Royole Moon

PRICE (RRP in USD) $850

An incredibly expensive and high quality product, hampered by a couple of small issues.

  • Amazing Pixel Density
  • Low Latency
  • Adjustable Screen Size
  • High Cost for Video Goggles
  • Reports of Immersion Issues
  • Not the Most Comfortable

VRS Review

Recomended Not Recomended

The Royole Moon is a more expensive version of the rather surprising Royole X. The X is a normal, 2D video HMD with some rather amazing specifications. The Moon takes what the X does and throws in an extra dimension, while also trying to address some of the complaints that customers had about the X the first time around.

They’ve stuck with AMOLED technology this time again and that’s why we still see the hyper-fast latency numbers, incredible pixel density and great contrast figures. The pixel density has gone down by just under 10 percent, but in the X it is so ludicrously high that it’s doubtful that the human eye could tell the difference.

One of the major complaints about the X is that the apparent size of the screen seemed too small. Like sitting in the back row of a cinema or a reasonable distance from a 60” screen. There was also no way to magnify the screen, which seemed like an odd oversight for a system with 3300 pixels per inch

Royole have compensated for this in a big way and you can adjust the apparent screen size all the way up to 800” with a curve to help make it more immersive.

The internal storage has also been beefed up from 16GB to 32GB, managed by using the built-in operating system and touchpad interface. If you don’t want to watch movies from the internal storage you can also use an OTG (on the go) USB drive, HDMI and WiFi streaming.

There has been talk of a model that has more internal storage, but at the time of writing that was unconfirmed. In any case, OTG flash drives are so cheap these days that there seems little point in griping about the available gigabytes.

3D needs more processing power and twice the number of screens, so the claimed battery life has taken a bit of a knock compared to the Royole X. In the case of the 2D model you could expect anything between five and seven hours, but five hours is the maximum the company is willing to claim with the Moon.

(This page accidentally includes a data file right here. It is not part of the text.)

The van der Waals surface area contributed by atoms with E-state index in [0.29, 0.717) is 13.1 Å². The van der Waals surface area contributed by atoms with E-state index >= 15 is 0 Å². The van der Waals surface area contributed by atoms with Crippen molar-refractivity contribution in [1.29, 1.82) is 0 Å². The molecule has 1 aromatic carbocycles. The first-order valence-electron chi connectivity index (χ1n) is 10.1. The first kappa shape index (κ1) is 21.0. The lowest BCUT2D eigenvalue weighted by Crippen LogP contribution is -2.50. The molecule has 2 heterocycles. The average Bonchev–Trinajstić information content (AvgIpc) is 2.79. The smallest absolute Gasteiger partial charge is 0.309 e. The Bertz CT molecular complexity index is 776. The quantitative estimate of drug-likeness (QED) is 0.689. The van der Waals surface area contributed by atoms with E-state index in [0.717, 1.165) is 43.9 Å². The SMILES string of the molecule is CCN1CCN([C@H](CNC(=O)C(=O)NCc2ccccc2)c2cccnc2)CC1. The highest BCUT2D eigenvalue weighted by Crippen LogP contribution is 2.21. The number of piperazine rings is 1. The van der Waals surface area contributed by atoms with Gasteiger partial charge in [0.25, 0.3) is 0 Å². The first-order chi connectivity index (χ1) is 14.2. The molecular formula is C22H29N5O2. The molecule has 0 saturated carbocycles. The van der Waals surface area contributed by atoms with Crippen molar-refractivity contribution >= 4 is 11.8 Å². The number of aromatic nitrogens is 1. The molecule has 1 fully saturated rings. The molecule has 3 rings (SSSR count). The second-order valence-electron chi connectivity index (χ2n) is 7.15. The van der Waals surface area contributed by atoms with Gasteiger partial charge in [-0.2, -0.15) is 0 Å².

One thing that hasn’t changed is the focus on high-quality audio. Just as with the other premium video HMD contender from Avegant, Royole’s pair of products boast audiophile-grade specifications. Low distortion, great frequency response and active noise cancellation.

Like the Royole X (and unlike the Glyph) this HMD is designed with portability at the forefront. It has a unique foldable design which makes it easy to travel with.

This is a very expensive product and so understandably expectations are high. It seems that, based on consumer reviews, early models of the Moon were a little uncomfortable and had immersion problems. Royole has since made an “immersion mask” available that solves both the comfort and screen viewing issues, although it’s not clear if this is an optional extra or a standard feature going forward.

On a technical level the reaction to the screen and picture quality seem on the whole more positive than with the Royole X, but we’d take advantage of a showroom or any “no questions asked” policies before committing. It seems you either get it or you don’t.


Display 2x AMOLED
Panel size Unknown
Resolution 1920x1080x2
Refresh rate 60Hz
Field of view Unknown
Sensors Touchpad Interface
Connections HDMI, USB, WiFi
Audio Professional-grade Noise Cancelling Headphones


Sound quality9

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Royole Moon
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